People with disability, and our organisations, today welcome the vote in the Australian Parliament about a Royal Commission into the epidemic of violence, abuse, exploitation and neglect against people with disability. The next step is to make the Royal Commission real.
“We welcome today’s vote on a Royal Commission into the violence, abuse and neglect that is a devastating reality in many of our lives,” said Therese Sands, Co-CEO of People with Disability Australia, a member of Disabled People’s Organisations Australia (DPO Australia).
“However, we are concerned that there was not a definite announcement or timeframe to establish a Royal Commission, nor a commitment to look at the breadth of issues we have raised with the Federal Government over many years.”
“We have fought for a standalone Royal Commission on this issue for decades and we are ready to work with the Federal Government to make the Royal Commission happen as soon as possible.”
“A Royal Commission is essential due to the violence that has impacted many of our lives, causing trauma, harm and even death,” said Carolyn Frohmader, Executive Director of Women With Disabilities Australia, a member of DPO Australia.
“Women with disability experience higher rates of violence, including sexual violence than non-disabled women. We need to make sure that the Royal Commission takes an intersectional approach to the examination of violence, including gender, age, sexual orientation, intersex status and race,” said Ms Frohmader.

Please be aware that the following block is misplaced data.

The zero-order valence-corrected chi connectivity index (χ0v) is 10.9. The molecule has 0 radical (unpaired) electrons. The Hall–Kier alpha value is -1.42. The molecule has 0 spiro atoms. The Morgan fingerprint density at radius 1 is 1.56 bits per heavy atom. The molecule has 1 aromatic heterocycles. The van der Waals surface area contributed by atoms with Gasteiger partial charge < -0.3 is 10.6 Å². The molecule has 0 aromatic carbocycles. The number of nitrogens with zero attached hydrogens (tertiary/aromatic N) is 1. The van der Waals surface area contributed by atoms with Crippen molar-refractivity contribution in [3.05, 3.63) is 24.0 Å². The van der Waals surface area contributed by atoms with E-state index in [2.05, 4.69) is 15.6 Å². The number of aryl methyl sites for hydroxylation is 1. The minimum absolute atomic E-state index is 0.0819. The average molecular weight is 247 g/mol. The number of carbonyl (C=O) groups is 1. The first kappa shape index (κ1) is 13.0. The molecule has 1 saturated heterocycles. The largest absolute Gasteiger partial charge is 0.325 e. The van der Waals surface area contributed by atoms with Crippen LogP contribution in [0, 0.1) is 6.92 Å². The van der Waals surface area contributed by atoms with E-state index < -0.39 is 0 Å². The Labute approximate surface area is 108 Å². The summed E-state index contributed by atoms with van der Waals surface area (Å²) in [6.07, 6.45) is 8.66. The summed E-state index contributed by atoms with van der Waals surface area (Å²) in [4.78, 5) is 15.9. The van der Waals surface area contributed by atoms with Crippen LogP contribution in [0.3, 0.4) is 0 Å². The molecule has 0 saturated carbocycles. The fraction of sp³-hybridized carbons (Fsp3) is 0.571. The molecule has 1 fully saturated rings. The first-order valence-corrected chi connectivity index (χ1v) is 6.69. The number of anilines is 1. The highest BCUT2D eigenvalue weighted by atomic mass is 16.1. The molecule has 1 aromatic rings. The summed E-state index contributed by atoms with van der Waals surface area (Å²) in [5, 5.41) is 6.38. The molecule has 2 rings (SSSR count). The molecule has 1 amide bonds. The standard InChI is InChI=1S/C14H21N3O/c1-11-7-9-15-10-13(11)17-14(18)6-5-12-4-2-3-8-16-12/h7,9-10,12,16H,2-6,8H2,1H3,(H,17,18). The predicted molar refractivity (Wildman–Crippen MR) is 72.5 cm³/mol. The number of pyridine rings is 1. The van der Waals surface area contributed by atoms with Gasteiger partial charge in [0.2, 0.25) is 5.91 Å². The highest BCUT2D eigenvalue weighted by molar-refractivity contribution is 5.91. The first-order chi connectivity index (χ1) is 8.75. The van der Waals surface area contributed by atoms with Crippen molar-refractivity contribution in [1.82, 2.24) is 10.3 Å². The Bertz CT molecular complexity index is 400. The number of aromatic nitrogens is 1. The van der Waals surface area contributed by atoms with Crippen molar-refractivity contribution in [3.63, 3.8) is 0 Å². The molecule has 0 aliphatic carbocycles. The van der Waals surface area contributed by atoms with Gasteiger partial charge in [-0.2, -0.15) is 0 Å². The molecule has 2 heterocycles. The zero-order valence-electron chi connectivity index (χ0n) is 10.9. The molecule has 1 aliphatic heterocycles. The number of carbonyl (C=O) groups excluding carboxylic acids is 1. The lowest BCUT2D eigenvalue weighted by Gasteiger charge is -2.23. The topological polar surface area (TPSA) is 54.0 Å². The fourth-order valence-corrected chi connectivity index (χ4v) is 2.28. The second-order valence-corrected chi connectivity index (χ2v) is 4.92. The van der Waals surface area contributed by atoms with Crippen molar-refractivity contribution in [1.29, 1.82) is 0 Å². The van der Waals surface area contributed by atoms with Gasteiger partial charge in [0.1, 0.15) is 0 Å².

“The specific issues that affect Aboriginal and Torres Strait Islander people with disability must also be addressed by this Royal Commission, including extensive consultation with Aboriginal controlled organisations of people with disability, particularly given the over-representation of Aboriginal people in care, in prison and living in institutions,” said Damian Griffis, CEO of First Peoples Disability Network Australia, (a member of DPO Australia).
“People with disability from culturally and linguistically diverse backgrounds must have equal access to the Royal Commission, with appropriate supports, translations to make sure our voices are heard,” said Dwayne Cranfield, CEO, National Ethnic Disability Alliance (a member of DPO Australia).
“This Royal Commission must cover all the places where people with disability live, work and play, including schools, prisons, homes, hospitals, mental health facilities as well as all disability support institutions and organisations, not just in the disability sector,” said Ms Sands.
“We need a Royal Commission because it has the power to compel witnesses and representatives of service systems to appear and be cross-examined under oath and thoroughly examine forms of violence that are specific to people with disability, which have been ignored in most other inquiries.”
In 2015, a Senate inquiry found widespread rates of violence and abuse against people with disability, and strongly recommended holding a Royal Commission, and in 2017, over 160 civil society groups and over 100 academics joined the call for a Royal Commission into violence against people with disability.
“We look forward to a thorough and in-depth consultation with people with disability on the Terms of Reference for the Commission, which must prioritise our voices and experiences, and grant powers to look into all forms of violence against people with disability in all settings, all contexts, all circumstances and across all age groups,” said Ms Frohmader.